For centuries, people have taught parrots how to say dirty words and dance. But according to a new study, some parrots have picked up a new skill: using pebbles to grind seashells into calcium-rich powder.
While some birds such as woodpeckers, Egyptian vultures and rooks have been documented using rudimentary tools, the greater vasa parrot is among only a handful of parrot species seen engaging in tool use. In a study published this week in the journal Biology Letters, psychology doctoral student Megan Lambert details how she and her colleagues witnessed several captive parrots at the Lincolnshire Wildlife Park grasping pebbles or date seeds in their tongues and grinding them against cockle shells lining the floors of their enclosures.
“We were surprised,” Lambert tells Sandrine Ceurstemont for New Scientist. “Using tools [to grind] seashells is something never seen before in animals.”
That is, aside from humans. Until now, no other living creature aside from ourselves has been seen using a tool to grind something into powder, Ed Yong writes for National Geographic. For several months, Lambert and her colleagues watched as at least five of the ten parrots turned seashells into dust and lapped it up. Sometimes, the parrots used the stones and pits to crack the seashells into smaller bits, making them easier to snack on.
"What's also particularly interesting is that we observed a lot of tool transfer, where one bird would actually approach group members and steal the tool directly from their beak, and then go on to use it on a shell," Lambert tells Laura Geggel for LiveScience.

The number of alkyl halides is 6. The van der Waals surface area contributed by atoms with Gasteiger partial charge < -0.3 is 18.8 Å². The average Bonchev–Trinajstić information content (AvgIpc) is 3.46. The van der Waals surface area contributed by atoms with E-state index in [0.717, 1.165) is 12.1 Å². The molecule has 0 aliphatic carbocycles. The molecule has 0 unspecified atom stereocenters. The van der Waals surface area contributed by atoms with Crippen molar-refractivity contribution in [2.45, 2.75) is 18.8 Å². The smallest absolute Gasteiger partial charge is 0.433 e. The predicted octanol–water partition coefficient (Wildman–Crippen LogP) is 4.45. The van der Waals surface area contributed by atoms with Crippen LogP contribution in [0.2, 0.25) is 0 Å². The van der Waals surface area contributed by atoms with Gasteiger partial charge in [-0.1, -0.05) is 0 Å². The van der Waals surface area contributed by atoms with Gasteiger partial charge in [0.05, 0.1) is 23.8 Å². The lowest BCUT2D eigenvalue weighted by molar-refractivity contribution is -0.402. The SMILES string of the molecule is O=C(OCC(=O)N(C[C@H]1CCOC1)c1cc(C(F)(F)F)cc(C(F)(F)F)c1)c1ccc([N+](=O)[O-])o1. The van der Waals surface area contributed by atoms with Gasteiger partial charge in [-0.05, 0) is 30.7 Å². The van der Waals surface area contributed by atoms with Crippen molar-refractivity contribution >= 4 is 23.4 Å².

Lambert isn’t exactly sure why the birds want to eat the shells in the first place, but it’s most likely for the added calcium. Other egg-laying animals, like gopher tortoises and sandwich terns, have been observed eating seashell pieces, a behavior that scientists believe might help them lay their own eggs, Yong writes.
However, only the male vasa parrots were seen grinding up and eating the seashells, leading Lambert to speculate that they may regurgitate the calcium to pass it along to their mates.
“It adds to the rich assortment of tool-related skills in a growing number of species. It is hard to believe that until a few decades ago humans were supposed to be the only species that used tools.” University of Oxford professor Alex Kacelnik tells Ceurstemont.
While this discovery is significant, there are still plenty of questions left to answer. Lambert’s study only focused on the ten parrots kept at the Lincolnshire Wildlife Park, and she and her colleagues only observed and did not perform any experiments on the birds. But Lambert wants to follow up by observing wild parrots to see if they also use tools to help them snack on seashells.